The Ultimate Guide to Vegan Backpacking Food

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In this article, we share all the plant-based backpacking foods that are now available to vegan backpackers. Discover new products, compare calories, and develop your next vegan backpacking meal plan!

Michael sitting on a rock with a lake and mountains in the background

“Wow, what a view! I can’t believe I get to hike through this spectacular landscape. Now, what’s for dinner?! Does that sound like a familiar train of thought out on the trail? As backpackers, we find that our minds turn to one of two things: the scenery around us, and thinking about what we get to eat next!

Spending a little bit of time before your next trip to plan out your backpacking meals means that you will always have something tasty to look forward to. Unfortunately, if you walk into a big outdoor retail store right before you hit the trail, you may find a limited selection of vegan-friendly options in stock. But that doesn’t mean they don’t exist–you just need to know where to look!

The good news is there are more vegan backpacking food options now than ever before, even if they aren’t always carried in stores. That’s why we scoured the internet to find as many vegan backpacking food options as we could and share them all in one place.

We have also done the work of calculating the total calories per ounce of each meal. Now you can easily tell the calories-to-weight ratio at a glance and quickly compare meals to make sure your meal plan stays weight efficient. 

So if you’re a plant-based backpacker, consider this your one-stop-shop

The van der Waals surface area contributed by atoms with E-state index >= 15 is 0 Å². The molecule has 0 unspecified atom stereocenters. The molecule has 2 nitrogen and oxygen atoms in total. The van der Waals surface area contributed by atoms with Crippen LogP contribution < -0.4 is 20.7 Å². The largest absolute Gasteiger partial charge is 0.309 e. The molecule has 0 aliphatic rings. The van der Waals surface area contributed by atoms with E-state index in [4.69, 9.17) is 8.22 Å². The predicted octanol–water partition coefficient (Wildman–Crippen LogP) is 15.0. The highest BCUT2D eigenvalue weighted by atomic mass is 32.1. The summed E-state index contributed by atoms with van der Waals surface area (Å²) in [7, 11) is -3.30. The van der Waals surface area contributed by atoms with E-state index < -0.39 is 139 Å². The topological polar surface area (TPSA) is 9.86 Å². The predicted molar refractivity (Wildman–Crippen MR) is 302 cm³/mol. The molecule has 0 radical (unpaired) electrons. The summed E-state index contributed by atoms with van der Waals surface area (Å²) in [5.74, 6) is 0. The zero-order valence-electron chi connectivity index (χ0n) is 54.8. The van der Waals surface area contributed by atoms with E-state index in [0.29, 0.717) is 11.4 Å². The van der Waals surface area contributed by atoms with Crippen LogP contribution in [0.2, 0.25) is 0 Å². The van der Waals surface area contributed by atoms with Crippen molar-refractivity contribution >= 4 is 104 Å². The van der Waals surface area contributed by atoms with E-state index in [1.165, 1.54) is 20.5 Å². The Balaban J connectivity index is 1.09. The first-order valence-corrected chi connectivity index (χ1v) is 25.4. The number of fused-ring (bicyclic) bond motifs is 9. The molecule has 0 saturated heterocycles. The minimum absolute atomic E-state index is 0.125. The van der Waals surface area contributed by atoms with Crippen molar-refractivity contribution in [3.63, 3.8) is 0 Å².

What to Look for in Backpacking Food

While being entirely plant-based is the first criteria, vegan backpacking food should also be shelf-stable, lightweight, nutrient and calorie-dense, and quick-cooking.

Shelf-Stable

If you’re assembling your own meals, it’s important to use ingredients that can be stored at room temperature. In some ways, vegan backpackers have an advantage here because plant-based foods tend to have a longer shelf-life compared to foods that contain animal products. 

Lightweight

Since you have to carry it every step of the way, backpacking food should be as lightweight as possible. Dehydrated and freeze-dried foods tend to be lightest, though there are plenty of grocery store options we’ll review as well.

Calorie Dense

Backpacking takes a lot of energy, so you need food that can properly refuel you. When we plan our backpacking food, we try to average 115-130+ calories per ounce or more to keep the weight down.

Cooking Time 

Consider how much patience you have to cook your food and how much fuel you will be bringing. Quicker cooking foods tend to be preferred by most backpackers for fuel conservation.

A bear canister with a spread of vegan backpacking meals

How Much Food Should You Pack for Backpacking?

For most backpackers who plan on hiking all day with a heavier pack, Backpacker.com suggests aiming for 25-30 calories per pound of body weight, per day. For shorter day hikes (less than 2 hours) or if covering less strenuous terrain, you can scale it down to 21-25 calories per pound of body weight, per day.

Instead of eating just three meals per day like you might at home, aim to eat throughout the day and consume 30-60 grams of carbohydrates per hour (source) to keep your energy high and prevent hitting the wall.

Again, these are just rough estimations. Everyone’s body burns calories at different rates. So if you are preparing for a longer backpacking trip, you will absolutely want to do a few weekend shakedown trips to get a sense of what your appetite will be like.